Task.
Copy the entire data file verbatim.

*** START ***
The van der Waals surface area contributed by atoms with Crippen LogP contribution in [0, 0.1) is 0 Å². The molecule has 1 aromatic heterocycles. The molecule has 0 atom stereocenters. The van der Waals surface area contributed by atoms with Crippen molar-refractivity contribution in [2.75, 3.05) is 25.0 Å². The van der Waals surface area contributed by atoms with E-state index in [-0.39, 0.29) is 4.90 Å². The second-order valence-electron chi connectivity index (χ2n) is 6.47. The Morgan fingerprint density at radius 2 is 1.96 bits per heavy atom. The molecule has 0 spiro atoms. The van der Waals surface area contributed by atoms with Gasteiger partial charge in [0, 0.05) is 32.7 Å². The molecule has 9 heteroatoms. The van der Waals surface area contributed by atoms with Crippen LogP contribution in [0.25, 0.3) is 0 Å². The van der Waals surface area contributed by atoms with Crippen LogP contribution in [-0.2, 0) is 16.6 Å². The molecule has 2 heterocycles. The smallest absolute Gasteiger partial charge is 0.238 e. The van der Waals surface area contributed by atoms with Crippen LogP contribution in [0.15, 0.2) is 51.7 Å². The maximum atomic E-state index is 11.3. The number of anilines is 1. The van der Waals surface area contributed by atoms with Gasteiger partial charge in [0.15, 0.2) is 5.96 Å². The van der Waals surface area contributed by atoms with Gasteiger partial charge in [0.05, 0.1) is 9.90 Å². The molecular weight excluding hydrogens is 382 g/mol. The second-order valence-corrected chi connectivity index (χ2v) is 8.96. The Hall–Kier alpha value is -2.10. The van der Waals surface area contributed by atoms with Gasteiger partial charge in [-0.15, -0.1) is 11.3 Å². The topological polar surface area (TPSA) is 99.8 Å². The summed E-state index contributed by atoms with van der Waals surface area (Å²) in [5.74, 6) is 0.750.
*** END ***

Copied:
The van der Waals surface area contributed by atoms with Crippen LogP contribution in [0, 0.1) is 0 Å². The molecule has 1 aromatic heterocycles. The molecule has 0 atom stereocenters. The van der Waals surface area contributed by atoms with Crippen molar-refractivity contribution in [2.75, 3.05) is 25.0 Å². The van der Waals surface area contributed by atoms with E-state index in [-0.39, 0.29) is 4.90 Å². The second-order valence-electron chi connectivity index (χ2n) is 6.47. The Morgan fingerprint density at radius 2 is 1.96 bits per heavy atom. The molecule has 0 spiro atoms. The van der Waals surface area contributed by atoms with Gasteiger partial charge in [0, 0.05) is 32.7 Å². The molecule has 9 heteroatoms. The van der Waals surface area contributed by atoms with Crippen LogP contribution in [0.25, 0.3) is 0 Å². The van der Waals surface area contributed by atoms with Crippen LogP contribution in [-0.2, 0) is 16.6 Å². The molecule has 2 heterocycles. The smallest absolute Gasteiger partial charge is 0.238 e. The van der Waals surface area contributed by atoms with Crippen LogP contribution in [0.15, 0.2) is 51.7 Å². The maximum atomic E-state index is 11.3. The number of anilines is 1. The van der Waals surface area contributed by atoms with Gasteiger partial charge in [0.15, 0.2) is 5.96 Å². The van der Waals surface area contributed by atoms with Gasteiger partial charge in [0.05, 0.1) is 9.90 Å². The molecular weight excluding hydrogens is 382 g/mol. The second-order valence-corrected chi connectivity index (χ2v) is 8.96. The Hall–Kier alpha value is -2.10. The van der Waals surface area contributed by atoms with Gasteiger partial charge in [-0.15, -0.1) is 11.3 Å². The topological polar surface area (TPSA) is 99.8 Å². The summed E-state index contributed by atoms with van der Waals surface area (Å²) in [5.74, 6) is 0.750.